Pressure relief valves
Another example of interlocking is with pressure relief valves, which are often installed on closed water loops to protect systems from damage caused by excessive pressure build-up. When maintenance needs to be carried out on these valves, it’s important to ensure an open-pressure relief path is maintained at all times. For this reason, most modern piping arrangements usually include a standby relief valve, allowing continuous operation of the plant while maintenance procedures are carried out. It’s essential, however, to ensure the standby relief valve is opened before the workpiece relief valve is closed; fitting a two-key interlocking system to the valves is an effective way of ensuring the procedure is carried out correctly.

A number of new time- and labor-saving devices also have many uses in the water and wastewater industries. One of these is a portable valve actuator suitable for use with manual valves in situations where valve size, pressure rating or work environment would otherwise require a dedicated actuator or work crew. Ideal for isolated or minimum-facility installations, it’s particularly useful for moving tight or partially-seized valves. An example where the portable actuator can be used in the water industry is with pumping stations, which often use large gear-operated valves. It makes operating these valves a simple one-man operation.

Remote operation
Another useful device allows the remote operation of valves in hard-to-reach or hazardous locations. It’s made up of three elements—an operator station (comprising a geared handwheel and mounting facility), a valve station, and a patented cable-linkage system joining the two stations together. Due to the unique nature of the helically-wound steel linkage cable, turning the handwheel of the operator station automatically operates the valve station. It can transmit drive to a valve up to 200 feet (60 meters) away and can accommodate up to 540 degrees of bends between the two stations. This allows it to be passed through walls, floors, tunnels and any other obstacles that may reach the valve.

Two of these units were recently supplied to a leading private water utility provider in the United Kingdom for remote operation of gate valves located in underground sewage shafts. The valves are located between 26 and 33 feet (eight and 10 meters) below ground, one being used regularly to control sewage flow and the other used only in emergencies to prevent sludge overflows. For safety reasons, manual operation of the valves wasn’t practical, as it would require a confined space underground work crew every time one of the valves needed to be operated. By installing the units, the whole procedure has been greatly simplified and an individual can do it by simply turning a handwheel on the surface.

In the wake of the 9/11 terrorist attacks, fears have grown about terrorists possibly gaining access to water treatment and distribution facilities and contaminating water supplies. Water companies have responded by various means including installing surveillance cameras, hiring security guards, and fitting more secure locks on plants and equipment. In the latter case, several options exist for locking off valves, switches and access covers. The simplest of these is a padlock and chain; more secure systems are available, however, that allow a greater level of security while ensuring quick and easy access remains for authorized personnel. These include devices such as multi-clasp locks, held in place by up to six padlocks, and anti-tamper locks which, once fitted, are accessible only by authorized individuals. Both systems lock the valve, switch or access cover in place (much like an interlock) and prevent it from being operated until the lock or cover is removed. Unlike interlocks, however, they don’t require any modification to the valve or access cover, and can be fitted or removed as often as required.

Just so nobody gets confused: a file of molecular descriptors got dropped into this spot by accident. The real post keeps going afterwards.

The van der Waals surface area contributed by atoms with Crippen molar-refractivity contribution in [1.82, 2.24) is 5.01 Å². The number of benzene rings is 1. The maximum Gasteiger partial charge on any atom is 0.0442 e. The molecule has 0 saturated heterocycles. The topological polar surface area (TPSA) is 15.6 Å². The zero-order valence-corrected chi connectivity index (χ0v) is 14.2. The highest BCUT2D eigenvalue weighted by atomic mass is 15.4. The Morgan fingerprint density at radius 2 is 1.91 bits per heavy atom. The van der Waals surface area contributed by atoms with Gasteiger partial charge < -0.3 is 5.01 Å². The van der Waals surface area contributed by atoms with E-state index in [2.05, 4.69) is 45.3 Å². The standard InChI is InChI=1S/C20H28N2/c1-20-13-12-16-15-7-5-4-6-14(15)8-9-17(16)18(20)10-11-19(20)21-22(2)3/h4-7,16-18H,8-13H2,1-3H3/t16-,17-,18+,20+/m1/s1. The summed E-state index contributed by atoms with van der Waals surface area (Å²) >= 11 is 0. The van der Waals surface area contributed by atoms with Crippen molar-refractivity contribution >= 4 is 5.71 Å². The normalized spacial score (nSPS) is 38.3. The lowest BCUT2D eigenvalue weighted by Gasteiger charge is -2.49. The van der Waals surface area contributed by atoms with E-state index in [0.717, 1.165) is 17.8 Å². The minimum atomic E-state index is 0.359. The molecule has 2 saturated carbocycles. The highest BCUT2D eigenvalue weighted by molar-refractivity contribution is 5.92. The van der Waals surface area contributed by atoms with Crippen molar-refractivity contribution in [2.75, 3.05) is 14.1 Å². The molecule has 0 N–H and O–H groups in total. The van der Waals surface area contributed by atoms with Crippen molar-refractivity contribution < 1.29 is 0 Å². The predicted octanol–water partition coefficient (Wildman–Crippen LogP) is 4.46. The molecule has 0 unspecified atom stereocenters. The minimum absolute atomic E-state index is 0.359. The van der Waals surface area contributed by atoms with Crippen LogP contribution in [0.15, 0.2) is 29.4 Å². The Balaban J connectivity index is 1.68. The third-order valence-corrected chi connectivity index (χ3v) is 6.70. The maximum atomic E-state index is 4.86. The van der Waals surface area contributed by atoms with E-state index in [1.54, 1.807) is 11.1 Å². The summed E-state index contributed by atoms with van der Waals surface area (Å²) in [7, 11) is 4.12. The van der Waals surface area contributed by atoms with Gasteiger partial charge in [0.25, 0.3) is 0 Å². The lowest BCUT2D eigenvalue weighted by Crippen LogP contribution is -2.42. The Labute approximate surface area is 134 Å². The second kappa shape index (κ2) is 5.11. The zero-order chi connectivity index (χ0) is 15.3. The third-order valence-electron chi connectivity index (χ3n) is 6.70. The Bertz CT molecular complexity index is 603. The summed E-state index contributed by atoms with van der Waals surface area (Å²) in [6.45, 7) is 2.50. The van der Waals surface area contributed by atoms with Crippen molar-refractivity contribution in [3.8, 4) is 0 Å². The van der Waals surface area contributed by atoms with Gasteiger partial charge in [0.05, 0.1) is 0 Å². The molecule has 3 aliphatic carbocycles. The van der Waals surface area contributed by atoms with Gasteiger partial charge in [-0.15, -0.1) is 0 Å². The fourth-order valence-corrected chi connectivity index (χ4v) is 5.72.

While the need for valve interlocking may not be as crucial in the water and wastewater industries as it is in hydrocarbon processing, it’s nevertheless important. In this brief article, situations have been described—such as tanker unloading or the maintenance of pressure relief valves—where interlocking is desirable. In addition to potentially dangerous valve operating procedures, there are also instances where interlocking can provide operators with a greater degree of control over their plants and equipment. An example is when interlocks are fitted to actuated valves, allowing complete manual control of the actuators. There are also cases where portable valve operating devices can make it easier to operate valves in isolated, hard-to-reach or hazardous locations. Finally, simple “lock off” systems are useful as security devices in drinking water installations.

About the author
Martin West is American sales manager with Smith Flow Control, of Erlanger, Ky. He can be reached at (859) 578-2395, (859) 341-2302 (fax), email: or website: